China stocks witnessed wild swings on Wednesday following a 6 percent plunge in the previous session, as experts warned that it wouldn't be an easy return to good times for the market.
The benchmark closed up 1.2 percent at 3,794.11 points on Wednesday after sliding as much as 5 percent in intraday trading. The index closed down 6.1 percent at 3,749.12 points on Tuesday, its biggest daily decline since July 27.
Reuters reported that state-backed buyers came in later in the session on Wednesday to support the market.
Although the buyers, known as the "national team" and comprising state-backed financial institutions and regulators, were able to stop sudden declines in the market, investors told Reuters that the buyers were, in fact, fueling market volatility because long-term investors were sitting on the sidelines while those with a greater risk appetite attempted to time the buyers' moves.
Meanwhile, Lim Say Boon, chief investment officer at DBS Bank's wealth management arm, said the longer-term negative factors piling up against the Chinese market were "many and daunting".
"Last week, I warned investors to "brace….brace…brace" – another round of weakness in the Chinese equities market was coming," he said. "And I repeat my warning: Don't expect an easy return to good times again for Chinese equities."
He said investors should accept the likelihood of a return to the Shanghai Composite's low point of around 3,300, last struck on July 8, and possibly below.
ING analyst Tim Condon had a similar warning, saying that Tuesday's slump was likely due to an expectation among investors that Beijing would support the Shanghai market at 4,000 points.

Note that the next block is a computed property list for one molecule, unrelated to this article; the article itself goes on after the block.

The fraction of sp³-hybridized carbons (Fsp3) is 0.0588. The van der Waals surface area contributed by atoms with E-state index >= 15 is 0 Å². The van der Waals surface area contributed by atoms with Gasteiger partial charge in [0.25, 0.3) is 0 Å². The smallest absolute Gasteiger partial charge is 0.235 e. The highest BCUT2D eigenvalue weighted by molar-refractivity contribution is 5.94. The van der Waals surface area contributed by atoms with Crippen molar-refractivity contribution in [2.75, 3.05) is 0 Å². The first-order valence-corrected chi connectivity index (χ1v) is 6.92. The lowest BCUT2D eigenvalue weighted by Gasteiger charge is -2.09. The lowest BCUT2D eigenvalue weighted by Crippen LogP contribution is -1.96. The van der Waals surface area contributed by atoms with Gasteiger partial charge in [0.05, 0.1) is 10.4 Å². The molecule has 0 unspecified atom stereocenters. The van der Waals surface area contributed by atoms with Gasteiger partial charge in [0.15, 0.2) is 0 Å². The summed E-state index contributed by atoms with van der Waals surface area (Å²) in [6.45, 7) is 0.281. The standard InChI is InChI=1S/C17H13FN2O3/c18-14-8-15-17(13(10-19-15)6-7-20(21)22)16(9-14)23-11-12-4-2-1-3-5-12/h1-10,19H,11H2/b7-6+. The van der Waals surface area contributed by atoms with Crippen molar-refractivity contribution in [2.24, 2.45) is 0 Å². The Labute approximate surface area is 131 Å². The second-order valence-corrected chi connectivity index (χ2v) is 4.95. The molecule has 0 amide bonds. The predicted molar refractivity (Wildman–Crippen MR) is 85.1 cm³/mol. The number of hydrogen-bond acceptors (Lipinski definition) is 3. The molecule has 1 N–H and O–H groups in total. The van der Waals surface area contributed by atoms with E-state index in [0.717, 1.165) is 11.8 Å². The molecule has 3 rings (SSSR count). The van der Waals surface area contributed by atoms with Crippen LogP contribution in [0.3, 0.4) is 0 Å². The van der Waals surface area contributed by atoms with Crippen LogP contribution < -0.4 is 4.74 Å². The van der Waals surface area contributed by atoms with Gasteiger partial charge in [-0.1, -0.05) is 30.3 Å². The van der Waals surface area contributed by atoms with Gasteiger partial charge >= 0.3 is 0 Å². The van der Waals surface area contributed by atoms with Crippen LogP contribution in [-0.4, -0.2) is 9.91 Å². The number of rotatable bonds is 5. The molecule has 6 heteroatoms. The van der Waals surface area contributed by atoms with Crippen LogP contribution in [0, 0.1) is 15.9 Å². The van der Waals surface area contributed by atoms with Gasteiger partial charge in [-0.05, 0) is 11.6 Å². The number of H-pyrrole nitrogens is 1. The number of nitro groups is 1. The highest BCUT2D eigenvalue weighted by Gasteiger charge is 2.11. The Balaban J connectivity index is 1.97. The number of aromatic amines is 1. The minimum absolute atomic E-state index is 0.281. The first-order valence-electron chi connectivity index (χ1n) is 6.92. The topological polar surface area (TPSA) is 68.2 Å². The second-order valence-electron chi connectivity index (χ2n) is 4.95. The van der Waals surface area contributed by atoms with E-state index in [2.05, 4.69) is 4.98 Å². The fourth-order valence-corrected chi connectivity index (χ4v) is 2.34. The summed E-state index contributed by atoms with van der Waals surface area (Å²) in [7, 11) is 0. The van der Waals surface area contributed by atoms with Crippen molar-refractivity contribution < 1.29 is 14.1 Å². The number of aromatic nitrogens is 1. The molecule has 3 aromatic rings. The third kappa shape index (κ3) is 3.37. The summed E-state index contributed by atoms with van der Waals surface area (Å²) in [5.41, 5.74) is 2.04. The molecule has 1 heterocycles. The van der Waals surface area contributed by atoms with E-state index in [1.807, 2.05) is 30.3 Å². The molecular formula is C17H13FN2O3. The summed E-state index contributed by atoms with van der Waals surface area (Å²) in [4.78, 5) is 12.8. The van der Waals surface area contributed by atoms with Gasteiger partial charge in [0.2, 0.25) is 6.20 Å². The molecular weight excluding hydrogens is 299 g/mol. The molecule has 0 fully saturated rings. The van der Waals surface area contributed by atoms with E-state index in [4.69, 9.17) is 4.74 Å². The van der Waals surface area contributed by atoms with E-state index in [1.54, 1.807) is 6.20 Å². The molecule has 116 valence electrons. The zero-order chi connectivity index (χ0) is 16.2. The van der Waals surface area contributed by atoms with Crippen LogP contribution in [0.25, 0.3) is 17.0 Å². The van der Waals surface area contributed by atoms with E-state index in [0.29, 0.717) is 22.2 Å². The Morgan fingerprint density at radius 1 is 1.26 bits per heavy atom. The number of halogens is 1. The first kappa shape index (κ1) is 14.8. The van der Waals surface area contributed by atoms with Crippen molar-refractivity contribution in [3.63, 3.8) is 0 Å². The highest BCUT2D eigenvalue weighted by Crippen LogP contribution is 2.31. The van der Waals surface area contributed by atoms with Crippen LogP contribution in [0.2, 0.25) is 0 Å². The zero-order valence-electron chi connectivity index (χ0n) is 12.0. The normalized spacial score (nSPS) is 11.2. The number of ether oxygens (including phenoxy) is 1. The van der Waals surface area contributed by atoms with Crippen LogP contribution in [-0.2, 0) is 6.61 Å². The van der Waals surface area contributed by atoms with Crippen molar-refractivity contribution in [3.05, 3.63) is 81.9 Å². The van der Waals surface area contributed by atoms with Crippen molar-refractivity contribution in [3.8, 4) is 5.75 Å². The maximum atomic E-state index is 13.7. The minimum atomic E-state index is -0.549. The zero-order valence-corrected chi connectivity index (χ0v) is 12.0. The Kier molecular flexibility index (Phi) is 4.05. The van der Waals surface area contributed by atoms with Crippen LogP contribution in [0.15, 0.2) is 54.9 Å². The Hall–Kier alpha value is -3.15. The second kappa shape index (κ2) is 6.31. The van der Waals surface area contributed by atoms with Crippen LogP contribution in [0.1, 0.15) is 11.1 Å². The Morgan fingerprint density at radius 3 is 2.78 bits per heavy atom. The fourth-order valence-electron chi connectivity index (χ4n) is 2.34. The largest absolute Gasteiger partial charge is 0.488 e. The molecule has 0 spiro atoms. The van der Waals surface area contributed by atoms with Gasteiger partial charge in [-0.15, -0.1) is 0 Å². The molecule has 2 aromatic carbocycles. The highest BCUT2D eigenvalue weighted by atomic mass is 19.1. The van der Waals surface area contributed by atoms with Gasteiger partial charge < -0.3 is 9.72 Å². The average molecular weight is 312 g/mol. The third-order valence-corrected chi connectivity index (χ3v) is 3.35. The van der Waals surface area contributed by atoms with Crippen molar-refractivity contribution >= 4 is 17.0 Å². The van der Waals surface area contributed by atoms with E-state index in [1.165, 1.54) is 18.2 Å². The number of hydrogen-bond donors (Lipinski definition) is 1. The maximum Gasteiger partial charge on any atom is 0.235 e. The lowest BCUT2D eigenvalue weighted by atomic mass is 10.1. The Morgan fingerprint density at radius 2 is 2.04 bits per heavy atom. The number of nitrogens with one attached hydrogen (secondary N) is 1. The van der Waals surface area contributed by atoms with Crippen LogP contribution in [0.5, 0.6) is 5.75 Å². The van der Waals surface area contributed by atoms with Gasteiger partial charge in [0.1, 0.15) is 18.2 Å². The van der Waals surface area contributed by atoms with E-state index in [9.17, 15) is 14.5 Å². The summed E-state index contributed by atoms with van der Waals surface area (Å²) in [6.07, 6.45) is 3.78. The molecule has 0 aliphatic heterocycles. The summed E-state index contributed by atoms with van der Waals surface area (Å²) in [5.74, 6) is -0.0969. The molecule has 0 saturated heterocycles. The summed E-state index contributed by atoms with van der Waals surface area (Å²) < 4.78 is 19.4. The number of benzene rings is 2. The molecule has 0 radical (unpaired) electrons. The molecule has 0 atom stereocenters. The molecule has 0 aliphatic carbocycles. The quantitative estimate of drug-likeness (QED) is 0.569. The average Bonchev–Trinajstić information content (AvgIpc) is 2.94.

When this failed to occur, investors rushed out, in turn stoking wider worries about a "hard landing" in China and a broad risk-off sentiment in global markets, he said.
"We also think the difficulty of managing [renminbi] expectations and stock market expectations will mean more outbreaks of hard-landing anxiety like yesterday's," Condon said in a note.
"With hard-landing anxiety joining Fed lift-off anxiety as investor sentiment swing factors we advise strapping in for a bumpy ride."
Other China market watchers attributed Tuesday's slide to traders paring expectations of more stimulus for the economy - on the back of better housing market data – and support for the stock market – after the China Securities Finance Corporation said it would not intervene further in the market unless there was unusual volatility and systemic risk.
Lim outlined his own five reasons for why there may be more pain in store.
1.Less government intervention ahead: While it was in the interest of the government to prevent a collapse in the market, it's not in its interest to fuel a rapid rebound in the market.
2.Bearish technicals: The Shanghai Composite's 50-day moving average recently cut below its 100-day moving average, signalling a loss of momentum.
3.Local investors growing wary: Local investors appear to have been shocked by the stock market falls, unusual interventions and currency devaluation. "Chinese money is more likely to be banging on the proverbial doors to get out than to get into the market," Lim said.
4.Foreign investors reassessing their stance: International fund managers who had previously been positive on Chinese equities are re-evaluating their stance towards investing in the market.The suspension of market forces - including the mass trading halts that were permitted by regulators at the peak of the selloff in July- for example, have raised concerns among overseas investors.
5.Emerging markets are tanking: Investors are scaling back exposure to emerging market assets as a whole, reflected in the performance of the MSCI Emerging Market Index, which has lost over 20 percent in the past four months. "If you were cutting weight in emerging markets, you would hardly be considering buying China," he said.